Archive for the ‘media’ Category

Journalism is in the midst of a slow-motion crisis.

When I was in journalism school, students learned how to write using the “inverted pyramid” approach. The inverted pyramid is a style of writing that dates back to the days when paper real estate — in a print newspaper — was limited. Editors who wished to make room for breaking stories needed the option to lop the bottom of the story off with minimal risk of omitting critical details. The inverted pyramid calls for the most vital aspects of a story to appear at the top. This allows editors more flexibility while recognizing the fact that not all readers make the page jump to continue reading an article that concludes elsewhere. As a result, it was important then — as it is now — to lead with the most relevant details. A properly crafted story lede (introduction) encapsulates the basics: Who?, What?, When?, Where? and Why?.

In the Digital Era print real estate isn’t the limiting factor it once was. But there are indications the digital medium has shortened readers’ attention spans. It is of vital importance, as a result, to impart key facts “up top” — if only because web viewers are likely to skim content and move on.

Something, however, has changed in the way a lot of news organizations craft and promote stories. Call it sloppiness — lax editing — or journalistic “spin”. Some of the most controversial stories to appear in mainstream media are prefaced by misleading headlines on social media — titles that don’t square with a complete read of the content. Misleading headlines on social media posts are far from the only problem, however. Take, as an example, two contradictory narratives: Person/institution “X” and person/institution “Y” disagree over who did what or why. What should a responsible journalist do with this unwieldy story line? The answer is to disclose the ambiguity very early on  — to make clear to readers that a situation is in flux and/or that key aspects of the story are in dispute.

Why should journalistic tradecraft concern news consumers? Because, in part, mainstream media news reports “stack” the facts of a story in a linear fashion. This serves to emphasizes certain aspects of the story at the expense of others. Absent the inverted pyramid stylistic guidelines of old, readers must go to greater lengths to appreciate — as far down as the bottom ~1/3 of a story — that what is put forth in the first ~2/3 may not be as uncontroverted as the lede implies.

If that were the extent of the problem, it would be manageable: simply make the effort to read or otherwise “hear out” such content from start to finish. There are, however, other issues — ranging from omissions to “rhetoric creep” in which hard news stories slip into label-driven shorthand. Buzzwords that appeared infrequently in mainline reporting not so long ago — labels such as “populist” and “xenophobe” — are increasingly banded about as if to imply that it is possible to derive from the known facts of a story the personal motives of individuals and public figures to whom such labels are attached. Yet another common tactic of rhetoric-tainted news coverage is to imply that that contrary views amount to little more than propaganda.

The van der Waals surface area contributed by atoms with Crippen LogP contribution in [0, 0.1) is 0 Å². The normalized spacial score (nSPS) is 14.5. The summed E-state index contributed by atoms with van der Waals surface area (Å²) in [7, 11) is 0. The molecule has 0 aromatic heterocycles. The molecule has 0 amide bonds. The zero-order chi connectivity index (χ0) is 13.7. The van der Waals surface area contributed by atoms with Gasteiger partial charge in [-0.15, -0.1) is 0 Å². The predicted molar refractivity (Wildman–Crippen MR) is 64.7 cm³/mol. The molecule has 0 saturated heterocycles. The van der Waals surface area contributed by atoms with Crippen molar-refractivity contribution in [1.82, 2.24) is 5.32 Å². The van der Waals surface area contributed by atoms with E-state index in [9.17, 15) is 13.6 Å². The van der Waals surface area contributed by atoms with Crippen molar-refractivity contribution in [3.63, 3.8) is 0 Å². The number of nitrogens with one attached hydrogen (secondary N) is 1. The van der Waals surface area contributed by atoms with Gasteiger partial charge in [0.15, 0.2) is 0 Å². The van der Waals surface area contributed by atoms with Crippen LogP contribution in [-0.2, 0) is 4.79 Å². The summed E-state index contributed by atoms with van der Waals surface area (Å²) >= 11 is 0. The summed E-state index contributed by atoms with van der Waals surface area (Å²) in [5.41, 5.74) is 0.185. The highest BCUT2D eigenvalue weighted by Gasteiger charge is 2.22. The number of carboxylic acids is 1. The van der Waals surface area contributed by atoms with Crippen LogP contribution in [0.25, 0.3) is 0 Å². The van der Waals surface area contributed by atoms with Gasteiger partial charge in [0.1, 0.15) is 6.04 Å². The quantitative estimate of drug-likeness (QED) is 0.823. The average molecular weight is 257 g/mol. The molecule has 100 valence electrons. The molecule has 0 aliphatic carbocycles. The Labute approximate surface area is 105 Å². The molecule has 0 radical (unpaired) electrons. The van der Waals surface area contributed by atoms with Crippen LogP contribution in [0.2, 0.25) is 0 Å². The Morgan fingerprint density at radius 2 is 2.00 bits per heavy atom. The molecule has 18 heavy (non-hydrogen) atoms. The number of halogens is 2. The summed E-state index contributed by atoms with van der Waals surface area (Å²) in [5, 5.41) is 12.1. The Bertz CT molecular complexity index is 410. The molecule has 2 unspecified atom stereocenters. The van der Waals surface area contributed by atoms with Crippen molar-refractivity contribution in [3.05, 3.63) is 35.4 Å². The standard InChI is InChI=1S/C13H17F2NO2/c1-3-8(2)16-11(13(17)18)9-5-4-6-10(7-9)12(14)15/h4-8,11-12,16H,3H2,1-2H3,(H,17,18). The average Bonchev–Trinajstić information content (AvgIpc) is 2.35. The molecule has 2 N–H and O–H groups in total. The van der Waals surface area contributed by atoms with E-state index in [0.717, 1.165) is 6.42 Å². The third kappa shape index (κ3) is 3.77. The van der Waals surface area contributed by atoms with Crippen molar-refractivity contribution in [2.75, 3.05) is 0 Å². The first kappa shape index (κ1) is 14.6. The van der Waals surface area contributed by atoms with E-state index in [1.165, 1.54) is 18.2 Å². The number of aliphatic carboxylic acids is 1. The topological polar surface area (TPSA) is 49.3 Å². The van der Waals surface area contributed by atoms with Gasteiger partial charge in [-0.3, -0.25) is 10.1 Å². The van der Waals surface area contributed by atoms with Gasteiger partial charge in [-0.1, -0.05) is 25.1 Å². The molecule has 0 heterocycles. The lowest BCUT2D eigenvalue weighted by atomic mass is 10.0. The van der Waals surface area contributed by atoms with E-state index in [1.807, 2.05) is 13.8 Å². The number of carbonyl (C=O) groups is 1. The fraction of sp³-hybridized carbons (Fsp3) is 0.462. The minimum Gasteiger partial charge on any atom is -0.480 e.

While pressure to keep up with the fast pace of social media and a 24/7 new cycle undoubtedly plays a role in the proliferation of low-quality journalism, the alarming aspect of this “stack the facts” trend is that it gives the appearance of a biased agenda on the part of mainstream media. When all other factors are equal — but for which key aspects of who, what, when or why remain unconfirmed — news organizations, producers and editors have a responsibility to ensure that content does not paint an ambiguous development in unambiguous and/or moralistic terms.

Much of today’s news — particularly the political variety — hinges on anonymous leaks and hearsay (he said, she said, they said). When journalists present stories that lead with details that oversell a particular conclusion — relegating caveats and contradictions to the end of a story or broadcast — they create the impression that more investigation and/or corroboration exists than the evidence actually supports [example].